HH: But he tries to step around that. I want to jump to cut six if we could, Duane, because Judge Douglas anticipates Dr. Arnn’s objection and says this.

RD (as Douglas): The Dred Scott decision covers the whole question, and declares that each State has the right to settle this question of suffrage for itself.

HH: And he jumps to cut number eight:

RD (as Douglas): If we live upon the principle of State rights and State sovereignty, each State regulating its own affairs and minding its own business, we can go on and extend indefinitely, just as fast and as far as we need the territory. The time may come, indeed has now come, when our interests would be advanced by the acquisition of the Island of Cuba. (Terrific applause.) When we get Cuba we must take it as we find it, leaving the people to decide the question of slavery for themselves, without interference on the part of the Federal Government, or of any State of this Union. So, when it becomes necessary to acquire any portion of Mexico or Canada, or of this continent or the adjoining islands, we must take them as we find them, leaving the people free to do as they please-to have slavery or not, as they choose.

HH: We’ll be right back on the Hugh Hewitt Show.

— – – – –

HH: In that last bit that we closed the last segment with, Dr. Larry Arnn, all these Hillsdale Dialogues are available at www.hughforhillsdale.com, and everything at Hillsdale is available at www.hillsdale.edu. Douglas is saying we take what we want, and we let the people who live there, the white people who live there, decide what to do with it. And he’s appealing to the manifest destiny impulse.

LA: That’s right, and of course, there’s, you know, plenty of contradictions in this, right, because does he follow the logic all the way so that in a state, in Cuba, if they want to, they could enslave white people if they decided they wanted to do that? In other words, he, there are important gaps in his argument which Lincoln is extremely skillful in exploiting. And you know, but he is also appealing to prejudices and opinions in the people that are very inconvenient for Lincoln.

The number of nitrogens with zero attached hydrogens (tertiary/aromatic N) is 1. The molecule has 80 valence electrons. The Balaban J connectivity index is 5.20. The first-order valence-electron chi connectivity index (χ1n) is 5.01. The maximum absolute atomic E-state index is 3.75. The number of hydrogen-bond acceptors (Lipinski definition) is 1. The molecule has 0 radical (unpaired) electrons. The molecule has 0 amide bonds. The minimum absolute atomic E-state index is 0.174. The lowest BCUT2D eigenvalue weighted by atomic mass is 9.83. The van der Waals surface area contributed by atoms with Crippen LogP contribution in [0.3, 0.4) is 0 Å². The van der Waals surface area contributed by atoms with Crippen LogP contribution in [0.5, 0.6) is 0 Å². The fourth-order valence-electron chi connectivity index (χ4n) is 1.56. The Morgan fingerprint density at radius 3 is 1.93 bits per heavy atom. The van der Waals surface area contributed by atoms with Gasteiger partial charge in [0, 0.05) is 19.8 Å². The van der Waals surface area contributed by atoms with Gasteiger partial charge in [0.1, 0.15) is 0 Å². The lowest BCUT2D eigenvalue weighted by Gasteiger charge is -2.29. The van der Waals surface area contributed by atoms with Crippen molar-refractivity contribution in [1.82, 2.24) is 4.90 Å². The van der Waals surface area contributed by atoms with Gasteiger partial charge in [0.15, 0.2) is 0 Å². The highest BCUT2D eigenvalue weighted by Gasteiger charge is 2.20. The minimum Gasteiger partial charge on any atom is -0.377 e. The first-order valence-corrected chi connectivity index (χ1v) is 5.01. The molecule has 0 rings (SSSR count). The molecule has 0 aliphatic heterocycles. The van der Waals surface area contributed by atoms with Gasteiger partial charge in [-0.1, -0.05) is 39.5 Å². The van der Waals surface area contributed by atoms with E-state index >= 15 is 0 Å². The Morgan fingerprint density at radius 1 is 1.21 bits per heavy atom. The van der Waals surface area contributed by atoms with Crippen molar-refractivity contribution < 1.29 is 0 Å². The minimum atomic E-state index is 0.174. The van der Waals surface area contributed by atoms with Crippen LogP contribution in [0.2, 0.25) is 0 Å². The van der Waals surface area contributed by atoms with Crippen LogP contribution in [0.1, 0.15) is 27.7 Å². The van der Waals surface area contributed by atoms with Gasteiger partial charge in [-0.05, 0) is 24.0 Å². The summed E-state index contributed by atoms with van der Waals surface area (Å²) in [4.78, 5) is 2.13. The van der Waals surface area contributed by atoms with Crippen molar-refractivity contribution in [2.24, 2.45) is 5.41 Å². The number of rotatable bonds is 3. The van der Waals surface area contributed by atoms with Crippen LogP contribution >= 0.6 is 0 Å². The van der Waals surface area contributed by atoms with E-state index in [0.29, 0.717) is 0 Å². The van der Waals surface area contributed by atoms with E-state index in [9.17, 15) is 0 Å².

HH: Oh, yes.

LA: And so in the next debate, Lincoln is going to say both the most damaging things to his enduring reputation that he says in the whole debates, in the fourth debate, and one of the most beautiful things he said, most repairing of his reputation. But that’s because Douglas has Lincoln under pressure just as Lincoln has Douglas under pressure.

HH: And since I wanted this hour to be as fair to Douglas as possible, I’m going to do two more cuts from him before turning to one cut from Lincoln. This is cut, back to where Douglas talks about what Mr. Lincoln is trying to destroy, the government as it currently exists, cut number four:

RD (as Douglas): During that period we have increased from four millions to thirty millions of people; we have extended our territory from the Mississippi to the Pacific ocean; we have acquired the Floridas and Texas, and other territory sufficient to double our geographical extent; we have increased in population, in wealth, and in power beyond any example on earth; we have risen from a weak and feeble power to become the terror and admiration of the civilized world; and all this has been done under a Constitution which Mr. Lincoln, in substance, says is in violation of the law of God, and under a Union divided into free and slave States, which Mr. Lincoln thinks, because of such division, cannot stand. Surely, Mr. Lincoln is a wiser man than those who framed the Government. Washington did not believe, nor did his compatriots, that the local laws and domestic institutions that were well adapted to the Green Mountains of Vermont were suited to the rice plantations of South Carolina; they did not believe at that day that in a Republic so broad and expanded as this, containing such a variety of climate, soil, and interest, that uniformity in the local laws and domestic institutions was either desirable or possible.